The fast pacing of "Baby Driver" could sometimes leave the audience behind, but overall is a wonderfully made.
BY MEGAN DERBYSHIRE AND AURORA HARRIS
A triumph for Edgar Wright, “Baby Driver” is a fast-paced, action-packed romp that doesn’t slow down for the entire 112 minutes.
Baby (Ansel Elgort) is a young getaway driver who sets his life to a constant stream of music with various iPods for different moods and locations. Music plays a key role in Baby’s life and the music we see him listening to throughout the film creates a unique score that perfectly fits the on screen action.
The score of the film is one of the many characteristics that sets this film apart, as the audience hears the music as Baby is listening to it himself. A winning combination of efforts by choreographer Ryan Heffington and stunt team Darrin Prescott, Robert Nagle and Jeremy Fry result in “Baby Driver” almost coming across like a musical, with perfectly timed action sequences and emotional beats in the film.
We are thrown straight into the action of the film with the opening robbery sequence, and find out bits of information to piece together the characters pasts, as we journey further into the film. We find that Baby is trapped in a world of crime as a result of a mistake made in his past.
Doc, who is played by Kevin Spacey, is both menacing and an unlikely friend to Baby and is the mastermind behind all of the heists featured in the film. We also come across a range of characters working within the criminal underbelly of Atlanta, such as Buddy (John Hamm), Darling (Eiza Gonalez), and Bats (Jamie Foxx), all with a story to tell. As Baby tries to escape this world we witness a whirlwind romance blossom between himself and Debora (Lily James), a young waitress who shares his passion for music and the open road.
Although “Baby Driver” is unlike Edgar Wright’s previous works, the film is still akin to his signature style with a Hollywood twist. Wright pays homage to his earlier works with the first sequence lifted from his previously directed music video for “Blue Song” by Mint Royale. In tone and feel, “Baby Driver” is similar to Wright’s other features, such as “Sean of the Dead” and “Scott Pilgrim Vs. the World” but differs in the genre and is less comedic overall.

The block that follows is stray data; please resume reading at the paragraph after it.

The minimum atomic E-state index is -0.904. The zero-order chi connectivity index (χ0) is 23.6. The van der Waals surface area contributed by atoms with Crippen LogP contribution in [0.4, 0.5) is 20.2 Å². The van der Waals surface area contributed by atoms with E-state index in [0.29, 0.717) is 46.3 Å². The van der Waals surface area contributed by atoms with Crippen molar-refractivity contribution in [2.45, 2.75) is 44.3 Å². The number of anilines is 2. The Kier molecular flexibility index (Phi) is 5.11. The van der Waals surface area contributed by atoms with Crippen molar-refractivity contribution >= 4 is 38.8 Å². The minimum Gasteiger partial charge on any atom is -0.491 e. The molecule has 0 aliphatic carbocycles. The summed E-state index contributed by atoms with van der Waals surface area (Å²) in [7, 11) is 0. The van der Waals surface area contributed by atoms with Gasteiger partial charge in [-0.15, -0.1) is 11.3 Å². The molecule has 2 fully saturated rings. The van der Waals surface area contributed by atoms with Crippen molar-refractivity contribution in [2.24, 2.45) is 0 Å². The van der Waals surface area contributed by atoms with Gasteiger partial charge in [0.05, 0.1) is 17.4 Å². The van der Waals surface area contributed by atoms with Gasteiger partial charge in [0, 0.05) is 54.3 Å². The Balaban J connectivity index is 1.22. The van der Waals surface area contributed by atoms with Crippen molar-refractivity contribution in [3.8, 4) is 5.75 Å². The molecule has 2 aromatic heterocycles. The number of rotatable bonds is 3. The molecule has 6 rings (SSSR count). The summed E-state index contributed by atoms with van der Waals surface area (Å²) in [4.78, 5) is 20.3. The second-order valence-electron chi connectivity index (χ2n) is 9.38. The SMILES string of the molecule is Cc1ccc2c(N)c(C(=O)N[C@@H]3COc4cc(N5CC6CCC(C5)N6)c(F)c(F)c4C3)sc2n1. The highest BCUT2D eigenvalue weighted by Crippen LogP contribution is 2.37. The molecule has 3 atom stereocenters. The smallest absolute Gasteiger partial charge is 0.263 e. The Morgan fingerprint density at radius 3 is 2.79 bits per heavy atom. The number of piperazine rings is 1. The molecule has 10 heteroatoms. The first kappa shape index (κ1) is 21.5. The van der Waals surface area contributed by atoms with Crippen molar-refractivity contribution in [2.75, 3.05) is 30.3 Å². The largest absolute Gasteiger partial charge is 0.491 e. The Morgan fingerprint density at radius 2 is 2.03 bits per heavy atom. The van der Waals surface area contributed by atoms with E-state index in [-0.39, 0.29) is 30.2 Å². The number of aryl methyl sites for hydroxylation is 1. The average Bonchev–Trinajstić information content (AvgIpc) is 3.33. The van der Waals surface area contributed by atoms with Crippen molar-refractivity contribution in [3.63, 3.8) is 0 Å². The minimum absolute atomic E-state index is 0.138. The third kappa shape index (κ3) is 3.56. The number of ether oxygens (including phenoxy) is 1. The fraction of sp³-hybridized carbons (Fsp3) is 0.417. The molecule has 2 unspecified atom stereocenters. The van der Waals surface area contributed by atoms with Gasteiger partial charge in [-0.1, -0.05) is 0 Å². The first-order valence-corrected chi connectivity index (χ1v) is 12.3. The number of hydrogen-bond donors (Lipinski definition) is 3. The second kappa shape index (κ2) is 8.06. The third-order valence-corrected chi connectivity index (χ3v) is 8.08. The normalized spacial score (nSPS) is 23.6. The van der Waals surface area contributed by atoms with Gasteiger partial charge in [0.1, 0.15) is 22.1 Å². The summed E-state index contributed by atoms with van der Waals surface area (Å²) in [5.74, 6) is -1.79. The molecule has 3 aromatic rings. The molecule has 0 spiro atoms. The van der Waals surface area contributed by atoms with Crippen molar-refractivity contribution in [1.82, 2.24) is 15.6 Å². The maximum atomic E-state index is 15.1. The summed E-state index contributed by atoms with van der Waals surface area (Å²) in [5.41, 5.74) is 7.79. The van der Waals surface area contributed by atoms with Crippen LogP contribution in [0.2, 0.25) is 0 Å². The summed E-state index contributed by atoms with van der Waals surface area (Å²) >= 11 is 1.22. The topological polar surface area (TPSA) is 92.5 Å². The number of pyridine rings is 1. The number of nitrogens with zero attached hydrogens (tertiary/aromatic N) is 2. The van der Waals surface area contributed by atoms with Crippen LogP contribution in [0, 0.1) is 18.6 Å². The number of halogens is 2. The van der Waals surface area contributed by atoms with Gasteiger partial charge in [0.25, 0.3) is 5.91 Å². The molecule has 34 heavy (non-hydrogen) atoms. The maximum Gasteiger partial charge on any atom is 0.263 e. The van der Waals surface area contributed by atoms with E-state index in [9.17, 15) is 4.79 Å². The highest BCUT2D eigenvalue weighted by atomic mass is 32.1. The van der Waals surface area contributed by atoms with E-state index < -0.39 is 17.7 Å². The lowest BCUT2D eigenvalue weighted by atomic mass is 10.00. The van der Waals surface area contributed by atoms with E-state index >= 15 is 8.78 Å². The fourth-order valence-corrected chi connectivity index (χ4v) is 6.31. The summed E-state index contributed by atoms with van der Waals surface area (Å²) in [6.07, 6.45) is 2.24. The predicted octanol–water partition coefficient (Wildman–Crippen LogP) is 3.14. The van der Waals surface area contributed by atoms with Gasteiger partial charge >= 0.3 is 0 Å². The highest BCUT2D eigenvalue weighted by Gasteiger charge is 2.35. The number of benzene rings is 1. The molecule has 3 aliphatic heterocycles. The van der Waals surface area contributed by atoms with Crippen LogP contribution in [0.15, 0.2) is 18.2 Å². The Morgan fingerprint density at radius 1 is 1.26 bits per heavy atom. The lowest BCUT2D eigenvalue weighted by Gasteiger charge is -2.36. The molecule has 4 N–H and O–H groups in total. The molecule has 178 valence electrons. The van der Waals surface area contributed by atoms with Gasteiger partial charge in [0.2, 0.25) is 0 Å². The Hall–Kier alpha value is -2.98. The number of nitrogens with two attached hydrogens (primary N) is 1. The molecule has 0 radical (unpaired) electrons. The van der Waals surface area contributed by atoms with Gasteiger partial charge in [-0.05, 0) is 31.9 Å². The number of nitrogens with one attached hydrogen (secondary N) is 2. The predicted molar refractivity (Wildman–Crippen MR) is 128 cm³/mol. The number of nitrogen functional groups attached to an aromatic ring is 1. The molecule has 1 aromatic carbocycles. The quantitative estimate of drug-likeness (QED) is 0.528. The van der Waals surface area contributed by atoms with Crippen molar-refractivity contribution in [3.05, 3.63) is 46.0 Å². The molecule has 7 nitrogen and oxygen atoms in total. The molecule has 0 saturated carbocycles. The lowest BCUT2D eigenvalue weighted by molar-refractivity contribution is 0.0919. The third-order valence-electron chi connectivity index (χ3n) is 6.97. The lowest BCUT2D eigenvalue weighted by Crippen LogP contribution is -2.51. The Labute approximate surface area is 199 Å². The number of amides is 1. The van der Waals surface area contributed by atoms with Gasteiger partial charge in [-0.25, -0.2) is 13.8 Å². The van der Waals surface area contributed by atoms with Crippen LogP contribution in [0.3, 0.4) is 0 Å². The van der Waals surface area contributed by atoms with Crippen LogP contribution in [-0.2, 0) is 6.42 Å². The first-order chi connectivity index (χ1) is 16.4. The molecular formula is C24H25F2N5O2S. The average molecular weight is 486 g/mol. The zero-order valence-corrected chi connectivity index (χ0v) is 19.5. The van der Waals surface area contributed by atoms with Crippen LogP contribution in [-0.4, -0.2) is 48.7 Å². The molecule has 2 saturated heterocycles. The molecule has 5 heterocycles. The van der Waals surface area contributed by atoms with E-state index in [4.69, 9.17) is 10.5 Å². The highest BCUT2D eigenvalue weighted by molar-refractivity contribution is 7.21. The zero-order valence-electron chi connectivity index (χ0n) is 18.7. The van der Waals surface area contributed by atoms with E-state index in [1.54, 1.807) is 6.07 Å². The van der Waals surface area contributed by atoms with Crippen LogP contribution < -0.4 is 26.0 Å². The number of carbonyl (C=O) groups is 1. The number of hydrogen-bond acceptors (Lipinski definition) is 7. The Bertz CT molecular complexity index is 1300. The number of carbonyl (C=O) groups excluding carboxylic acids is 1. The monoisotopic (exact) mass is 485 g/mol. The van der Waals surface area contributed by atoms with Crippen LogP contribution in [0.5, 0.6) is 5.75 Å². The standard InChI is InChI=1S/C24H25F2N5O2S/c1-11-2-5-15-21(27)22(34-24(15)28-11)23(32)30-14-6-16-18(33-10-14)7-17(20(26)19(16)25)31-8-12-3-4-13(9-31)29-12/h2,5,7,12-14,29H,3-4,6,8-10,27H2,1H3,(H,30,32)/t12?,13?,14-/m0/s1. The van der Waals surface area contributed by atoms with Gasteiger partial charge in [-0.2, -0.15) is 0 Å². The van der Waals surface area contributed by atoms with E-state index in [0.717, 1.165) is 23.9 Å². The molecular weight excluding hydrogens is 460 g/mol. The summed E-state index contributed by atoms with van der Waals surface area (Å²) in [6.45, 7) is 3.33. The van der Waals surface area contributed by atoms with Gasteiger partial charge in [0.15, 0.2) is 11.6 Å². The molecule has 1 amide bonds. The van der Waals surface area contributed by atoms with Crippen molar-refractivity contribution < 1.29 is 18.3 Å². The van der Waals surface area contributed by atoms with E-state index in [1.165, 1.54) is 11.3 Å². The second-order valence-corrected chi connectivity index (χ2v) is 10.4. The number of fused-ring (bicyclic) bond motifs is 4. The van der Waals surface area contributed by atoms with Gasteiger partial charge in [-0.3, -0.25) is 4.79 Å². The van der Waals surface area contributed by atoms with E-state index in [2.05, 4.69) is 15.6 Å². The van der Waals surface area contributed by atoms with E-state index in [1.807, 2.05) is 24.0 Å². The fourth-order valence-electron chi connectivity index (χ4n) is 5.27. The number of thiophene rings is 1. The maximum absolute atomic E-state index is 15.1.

In spite of this, “Baby Driver” will put you through a range of highs and lows, including light comedy, heart-in-your-throat moments and heartfelt emotion for the genuine connections between characters. Within the stylized musical world of “Baby Driver” the love story anchors the film and humanizes the character of Baby. Lily James and Ansel Elgort are well cast and have undeniable on-screen chemistry, making for a modern twist on classic love stories.
For keen film lovers, this film is technically stunning with meticulously thought-out set design and a variety of hidden Easter eggs throughout the film, such as lines from one scene in which Baby watches TV making a comeback further on in the film. Although a cinematic achievement on all fronts, the fast pacing of “Baby Driver” could sometimes leave the audience behind, but overall is a wonderfully made, fun and action-packed piece of cinema.
Megan Derbyshire and Aurora Harris are British filmmakers currently residing in Albuquerque, New Mexico.
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